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Local News

Area legislators react to Rauner's State of the State address

JOLIET – Gov. Bruce Rauner delivered his State of the State address on Wednesday.

The Herald-News spoke to area legislators to gauge their reactions to the speech.

State Sen. Pat McGuire, D-Joliet, said he was “cheered” by Rauner’s encouragement of the bipartisan deal being negotiated by Senate President John Cullerton, D-Chicago, and state Sen. Christine Radogno, R-Lemont, the Republican Senate leader.

Described as a “grand bargain” that has been in the works since the veto session, McGuire said the deal includes 13 bills aimed at reaching a balanced budget. It’s a blend of Republican and Democrat initiatives.

“But for the compromise to pass, the governor needs to put actions behind his words as leader of the Republican Party,” McGuire said, adding that Rauner could “use his influence” on Republican state legislators.

State Rep. Mark Batinick, R-Plainfield, said he agreed with the optimistic tone of Rauner’s speech.

“The crazy part is – when being entrenched in everything – you see all our problems are fixable,” Batinick said. “There are fundamental things you can’t change and take away from Illinoisans.”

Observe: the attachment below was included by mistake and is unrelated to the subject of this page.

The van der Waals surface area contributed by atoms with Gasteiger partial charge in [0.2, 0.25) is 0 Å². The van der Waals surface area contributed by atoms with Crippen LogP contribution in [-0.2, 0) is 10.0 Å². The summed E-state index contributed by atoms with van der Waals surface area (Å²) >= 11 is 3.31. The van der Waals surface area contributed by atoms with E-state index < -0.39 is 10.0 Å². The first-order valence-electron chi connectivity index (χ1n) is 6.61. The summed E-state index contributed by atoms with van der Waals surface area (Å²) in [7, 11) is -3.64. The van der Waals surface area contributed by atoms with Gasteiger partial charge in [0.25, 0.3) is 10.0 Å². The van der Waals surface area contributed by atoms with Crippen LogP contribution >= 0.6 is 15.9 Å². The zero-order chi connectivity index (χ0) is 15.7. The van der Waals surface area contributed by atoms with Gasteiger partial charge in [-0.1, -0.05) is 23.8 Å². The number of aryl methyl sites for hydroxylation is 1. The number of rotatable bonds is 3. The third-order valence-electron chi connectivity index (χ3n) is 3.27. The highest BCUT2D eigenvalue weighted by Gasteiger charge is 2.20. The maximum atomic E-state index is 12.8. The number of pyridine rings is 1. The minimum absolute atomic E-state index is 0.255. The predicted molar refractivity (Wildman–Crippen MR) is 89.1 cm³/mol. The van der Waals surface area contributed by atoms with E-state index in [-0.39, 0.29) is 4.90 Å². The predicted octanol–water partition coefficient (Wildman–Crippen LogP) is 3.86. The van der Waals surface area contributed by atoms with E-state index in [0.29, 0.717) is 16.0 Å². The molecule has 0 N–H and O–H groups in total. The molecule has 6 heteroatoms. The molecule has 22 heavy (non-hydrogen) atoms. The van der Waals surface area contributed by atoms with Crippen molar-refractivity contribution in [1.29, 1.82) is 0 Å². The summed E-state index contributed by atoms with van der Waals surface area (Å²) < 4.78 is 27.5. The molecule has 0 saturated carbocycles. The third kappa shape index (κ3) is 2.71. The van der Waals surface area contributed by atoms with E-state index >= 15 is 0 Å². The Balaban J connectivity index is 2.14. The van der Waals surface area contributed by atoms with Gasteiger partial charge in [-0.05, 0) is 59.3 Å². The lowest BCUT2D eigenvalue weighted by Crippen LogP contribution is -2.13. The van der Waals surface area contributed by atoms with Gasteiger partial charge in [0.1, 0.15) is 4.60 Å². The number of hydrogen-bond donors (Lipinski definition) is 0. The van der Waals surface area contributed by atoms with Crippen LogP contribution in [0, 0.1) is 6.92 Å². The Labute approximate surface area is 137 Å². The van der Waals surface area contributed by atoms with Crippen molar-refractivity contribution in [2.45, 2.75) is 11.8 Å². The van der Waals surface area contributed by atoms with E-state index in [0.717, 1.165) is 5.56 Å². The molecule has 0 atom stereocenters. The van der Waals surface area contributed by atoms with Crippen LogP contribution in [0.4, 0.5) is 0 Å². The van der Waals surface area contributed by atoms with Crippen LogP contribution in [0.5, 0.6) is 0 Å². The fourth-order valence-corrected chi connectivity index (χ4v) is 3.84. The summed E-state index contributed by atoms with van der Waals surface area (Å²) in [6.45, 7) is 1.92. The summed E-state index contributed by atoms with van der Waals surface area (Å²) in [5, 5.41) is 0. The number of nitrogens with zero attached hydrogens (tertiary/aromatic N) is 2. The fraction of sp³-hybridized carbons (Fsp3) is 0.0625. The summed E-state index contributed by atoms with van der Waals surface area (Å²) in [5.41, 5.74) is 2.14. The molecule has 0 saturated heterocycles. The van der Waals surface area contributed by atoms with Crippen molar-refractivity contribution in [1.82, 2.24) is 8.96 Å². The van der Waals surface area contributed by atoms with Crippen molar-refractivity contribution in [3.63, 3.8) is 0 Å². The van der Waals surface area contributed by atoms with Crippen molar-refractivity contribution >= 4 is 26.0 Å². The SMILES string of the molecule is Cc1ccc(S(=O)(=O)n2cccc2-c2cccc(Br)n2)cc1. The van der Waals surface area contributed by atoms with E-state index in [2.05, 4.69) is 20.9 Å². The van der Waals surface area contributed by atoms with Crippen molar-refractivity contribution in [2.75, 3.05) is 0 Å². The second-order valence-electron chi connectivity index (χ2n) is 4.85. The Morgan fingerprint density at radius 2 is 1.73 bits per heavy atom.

For too long, he said, legislators have not been fostering growth in the state.

“People don’t want to move to northwest Indiana. They don’t want to move to other Midwest states,” Batinick said.

State Rep. Larry Walsh Jr., D-Elwood, said he was disappointed Rauner took “13 to 15 minutes” to get to the actual problem.

“Which is the lack of a budget the last 19 months,” Walsh said.

“He highlighted a bunch of different things we accomplished together when we work on issues rather than politics and ideology. If we can sit down and get away from ideologies, then I think we can come up with some kind of budget solution.”

Walsh said when Rauner talked in the speech about term limits and redistricting, “those two items aren’t going to solve the budget issue.”

“It’s dollars and cents,” he said. “Those two items, even if we pass amendments to put it on the ballot, they wouldn’t be on the ballot until 2018 and they wouldn’t be in effect until 2022. That does not solve the issue of providing services we are required to provide to residents.”

State Sen. Sue Rezin, R-Morris, said in a statement that Rauner set an important tone during the address.

“Growing our economy and righting our sinking fiscal ship can happen,” she said. “But it starts with ending the partisan divide and engaging in honest discussions from everyone to solve problems.”

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